Oct 22, 2019 06:53 PM

Swedish Sinologist Who Helped Bring Chinese Literature to the World Dies at 95

Göran Malmqvist. Photo: IC Photo
Göran Malmqvist. Photo: IC Photo

Famed Swedish Sinologist Göran Malmqvist, who had been remembered by many Chinese people as an avid promoter of Chinese literature, died Thursday. He was 95.

Malmqvist, who was elected to the Swedish Academy in 1985, was a linguist, literary historian and Sinologist.

Many Chinese became familiar with Malmqvist, known by his Chinese name Ma Yueran in 2012, after writer Mo Yan was awarded a Nobel Prize in Literature, the first time a Chinese citizen won the award.

Although Malmqvist told the media that he only met Mo three times before he won the Nobel, many believed Malmqvist’s position at the 18-member Swedish Academy, along with being the only Sinologist there who had translated numerous pieces of Chinese literature, greatly influenced the academy’s selection of a Chinese writer — though he was not on the five-member selection committee that year.

Malmqvist’s connection to China started in his early years at Stockholm University with the Swedish Sinologist Bernhard Karlgren. After that, Malmqvist studied in China from 1948 to 1950 — a time when the Communist Party defeated the Nationalist Party in a civil war and created the People’s Republic of China, which celebrated the 70th anniversary of its founding on Oct. 1.

After teaching Chinese at the University of London, he returned to China as a Swedish cultural attache from 1956 to 1958.

Malmqvist began translating Chinese in 1965 when he became a professor of Sinology at Stockholm University. In the following years, he translated dozens of pieces of Chinese literature, including the classics “Journey to the West,” “Tales from the Swamps” and many ancient poems and lyrics.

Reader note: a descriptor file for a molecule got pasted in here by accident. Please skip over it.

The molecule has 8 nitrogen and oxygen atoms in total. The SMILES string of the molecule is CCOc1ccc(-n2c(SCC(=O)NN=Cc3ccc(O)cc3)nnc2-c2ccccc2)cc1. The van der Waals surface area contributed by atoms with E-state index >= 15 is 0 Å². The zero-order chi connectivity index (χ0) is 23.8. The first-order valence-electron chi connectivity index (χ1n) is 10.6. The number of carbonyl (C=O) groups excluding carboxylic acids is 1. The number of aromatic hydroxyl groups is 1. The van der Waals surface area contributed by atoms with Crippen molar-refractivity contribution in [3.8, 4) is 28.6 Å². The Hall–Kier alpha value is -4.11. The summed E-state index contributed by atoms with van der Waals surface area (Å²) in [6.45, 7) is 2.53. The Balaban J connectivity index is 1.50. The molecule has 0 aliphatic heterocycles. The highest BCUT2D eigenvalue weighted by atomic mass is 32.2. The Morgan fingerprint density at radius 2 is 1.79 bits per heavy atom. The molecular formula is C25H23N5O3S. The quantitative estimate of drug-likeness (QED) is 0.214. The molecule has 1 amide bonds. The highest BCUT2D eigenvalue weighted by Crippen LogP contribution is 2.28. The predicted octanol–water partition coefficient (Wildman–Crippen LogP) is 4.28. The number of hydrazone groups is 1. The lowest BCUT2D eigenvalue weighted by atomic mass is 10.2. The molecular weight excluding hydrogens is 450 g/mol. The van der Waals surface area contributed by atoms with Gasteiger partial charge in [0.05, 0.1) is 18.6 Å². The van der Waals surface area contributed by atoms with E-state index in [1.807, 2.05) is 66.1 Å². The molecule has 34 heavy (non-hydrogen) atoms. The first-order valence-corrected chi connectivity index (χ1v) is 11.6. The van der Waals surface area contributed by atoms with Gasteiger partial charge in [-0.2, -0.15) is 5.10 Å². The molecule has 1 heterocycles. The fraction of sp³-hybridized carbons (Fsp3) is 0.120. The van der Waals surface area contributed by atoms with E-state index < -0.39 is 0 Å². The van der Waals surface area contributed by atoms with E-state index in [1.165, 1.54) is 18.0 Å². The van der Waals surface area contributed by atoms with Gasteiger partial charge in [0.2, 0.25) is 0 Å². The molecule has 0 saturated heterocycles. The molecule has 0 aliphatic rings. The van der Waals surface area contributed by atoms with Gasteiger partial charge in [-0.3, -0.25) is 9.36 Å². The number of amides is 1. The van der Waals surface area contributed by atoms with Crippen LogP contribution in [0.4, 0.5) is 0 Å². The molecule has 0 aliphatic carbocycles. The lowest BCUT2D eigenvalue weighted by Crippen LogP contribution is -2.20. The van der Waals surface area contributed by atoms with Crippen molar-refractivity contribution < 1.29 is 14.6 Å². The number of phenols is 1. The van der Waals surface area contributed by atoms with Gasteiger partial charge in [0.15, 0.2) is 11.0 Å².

Malmqvist admired the late Chinese writer Shen Congwen, also known as Shen Tsung-wen. He translated Shen’s famous work, “Border Town,” into Swedish in 1987. He grieved when Shen died in 1988. Later, Malmqvist repeatedly expressed his belief that Shen could have won a Nobel Prize if he had lived longer. The prize is not awarded posthumously.

He also loved the current Chinese writers Mo Yan, Li Rui and Cao Naiqian. He was particularly impressed by their vivid descriptions of the countryside in northern China.

After Mo won the Nobel Prize in 2012, Malmqvist was quoted by the People’s Daily, the official newspaper of the Communist Party of China, as saying of Mo: “He is just himself, he never copies other people, and he only writes what he wants to write.”

Tao Duanfang, a columnist with the Beijing News, wrote over the weekend in an obituary that Malmqvist was not only a Sinologist or a just Mo Yan supporter, but served as a bridge between Chinese literature and the world.

“He lit a lamp, and let more people outside the country to see the face of Chinese literature,” Tao said.

Contact writer Wu Gang (

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